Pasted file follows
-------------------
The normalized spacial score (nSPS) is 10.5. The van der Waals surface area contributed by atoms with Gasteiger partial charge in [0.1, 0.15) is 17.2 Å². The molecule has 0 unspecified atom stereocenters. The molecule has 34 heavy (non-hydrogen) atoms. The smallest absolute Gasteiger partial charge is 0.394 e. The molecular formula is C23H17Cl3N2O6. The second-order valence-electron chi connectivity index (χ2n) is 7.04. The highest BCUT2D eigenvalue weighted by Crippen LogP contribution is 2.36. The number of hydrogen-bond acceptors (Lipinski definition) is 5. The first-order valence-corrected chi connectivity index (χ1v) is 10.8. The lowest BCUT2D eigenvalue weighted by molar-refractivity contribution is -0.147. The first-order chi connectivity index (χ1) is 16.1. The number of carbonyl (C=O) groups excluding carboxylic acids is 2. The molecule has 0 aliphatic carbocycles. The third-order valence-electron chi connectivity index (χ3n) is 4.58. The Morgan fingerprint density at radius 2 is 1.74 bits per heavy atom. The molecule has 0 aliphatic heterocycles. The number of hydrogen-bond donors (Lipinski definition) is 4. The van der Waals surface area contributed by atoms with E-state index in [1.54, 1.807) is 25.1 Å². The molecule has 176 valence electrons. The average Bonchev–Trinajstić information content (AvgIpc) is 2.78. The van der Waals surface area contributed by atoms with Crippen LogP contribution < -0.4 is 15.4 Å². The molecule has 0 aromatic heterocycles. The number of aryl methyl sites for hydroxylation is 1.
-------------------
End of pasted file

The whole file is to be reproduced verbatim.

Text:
The normalized spacial score (nSPS) is 10.5. The van der Waals surface area contributed by atoms with Gasteiger partial charge in [0.1, 0.15) is 17.2 Å². The molecule has 0 unspecified atom stereocenters. The molecule has 34 heavy (non-hydrogen) atoms. The smallest absolute Gasteiger partial charge is 0.394 e. The molecular formula is C23H17Cl3N2O6. The second-order valence-electron chi connectivity index (χ2n) is 7.04. The highest BCUT2D eigenvalue weighted by Crippen LogP contribution is 2.36. The number of hydrogen-bond acceptors (Lipinski definition) is 5. The first-order valence-corrected chi connectivity index (χ1v) is 10.8. The lowest BCUT2D eigenvalue weighted by molar-refractivity contribution is -0.147. The first-order chi connectivity index (χ1) is 16.1. The number of carbonyl (C=O) groups excluding carboxylic acids is 2. The molecule has 0 aliphatic carbocycles. The third-order valence-electron chi connectivity index (χ3n) is 4.58. The Morgan fingerprint density at radius 2 is 1.74 bits per heavy atom. The molecule has 0 aliphatic heterocycles. The number of hydrogen-bond donors (Lipinski definition) is 4. The van der Waals surface area contributed by atoms with E-state index in [1.54, 1.807) is 25.1 Å². The molecule has 176 valence electrons. The average Bonchev–Trinajstić information content (AvgIpc) is 2.78. The van der Waals surface area contributed by atoms with Crippen LogP contribution < -0.4 is 15.4 Å². The molecule has 0 aromatic heterocycles. The number of aryl methyl sites for hydroxylation is 1.